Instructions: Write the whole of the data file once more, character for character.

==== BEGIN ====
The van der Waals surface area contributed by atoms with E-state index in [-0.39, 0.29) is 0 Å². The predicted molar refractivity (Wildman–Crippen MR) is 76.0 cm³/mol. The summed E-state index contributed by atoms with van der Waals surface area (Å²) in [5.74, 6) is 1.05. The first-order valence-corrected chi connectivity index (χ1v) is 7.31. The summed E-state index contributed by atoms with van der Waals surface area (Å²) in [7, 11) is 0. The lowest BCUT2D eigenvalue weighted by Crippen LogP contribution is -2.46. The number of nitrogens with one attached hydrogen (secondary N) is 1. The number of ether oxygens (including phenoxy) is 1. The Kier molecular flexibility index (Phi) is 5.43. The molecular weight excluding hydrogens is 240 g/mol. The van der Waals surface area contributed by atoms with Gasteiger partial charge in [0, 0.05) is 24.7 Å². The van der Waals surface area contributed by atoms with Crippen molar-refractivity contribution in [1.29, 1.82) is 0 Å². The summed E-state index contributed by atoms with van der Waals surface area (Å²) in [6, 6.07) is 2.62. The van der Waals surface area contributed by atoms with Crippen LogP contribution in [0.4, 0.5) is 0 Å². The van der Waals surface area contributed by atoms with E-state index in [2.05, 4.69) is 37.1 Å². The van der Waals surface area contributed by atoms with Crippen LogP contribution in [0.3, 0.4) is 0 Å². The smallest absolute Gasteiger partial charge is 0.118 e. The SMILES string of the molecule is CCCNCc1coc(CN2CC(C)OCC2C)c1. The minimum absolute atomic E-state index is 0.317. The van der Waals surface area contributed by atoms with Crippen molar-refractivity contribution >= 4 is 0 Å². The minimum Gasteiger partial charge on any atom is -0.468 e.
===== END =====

The van der Waals surface area contributed by atoms with E-state index in [-0.39, 0.29) is 0 Å². The predicted molar refractivity (Wildman–Crippen MR) is 76.0 cm³/mol. The summed E-state index contributed by atoms with van der Waals surface area (Å²) in [5.74, 6) is 1.05. The first-order valence-corrected chi connectivity index (χ1v) is 7.31. The summed E-state index contributed by atoms with van der Waals surface area (Å²) in [7, 11) is 0. The lowest BCUT2D eigenvalue weighted by Crippen LogP contribution is -2.46. The number of nitrogens with one attached hydrogen (secondary N) is 1. The number of ether oxygens (including phenoxy) is 1. The Kier molecular flexibility index (Phi) is 5.43. The molecular weight excluding hydrogens is 240 g/mol. The van der Waals surface area contributed by atoms with Gasteiger partial charge in [0, 0.05) is 24.7 Å². The van der Waals surface area contributed by atoms with Crippen molar-refractivity contribution in [1.29, 1.82) is 0 Å². The summed E-state index contributed by atoms with van der Waals surface area (Å²) in [6, 6.07) is 2.62. The van der Waals surface area contributed by atoms with Crippen LogP contribution in [0.4, 0.5) is 0 Å². The van der Waals surface area contributed by atoms with E-state index in [2.05, 4.69) is 37.1 Å². The van der Waals surface area contributed by atoms with Crippen LogP contribution in [0.3, 0.4) is 0 Å². The smallest absolute Gasteiger partial charge is 0.118 e. The SMILES string of the molecule is CCCNCc1coc(CN2CC(C)OCC2C)c1. The minimum absolute atomic E-state index is 0.317. The van der Waals surface area contributed by atoms with Crippen molar-refractivity contribution >= 4 is 0 Å². The minimum Gasteiger partial charge on any atom is -0.468 e.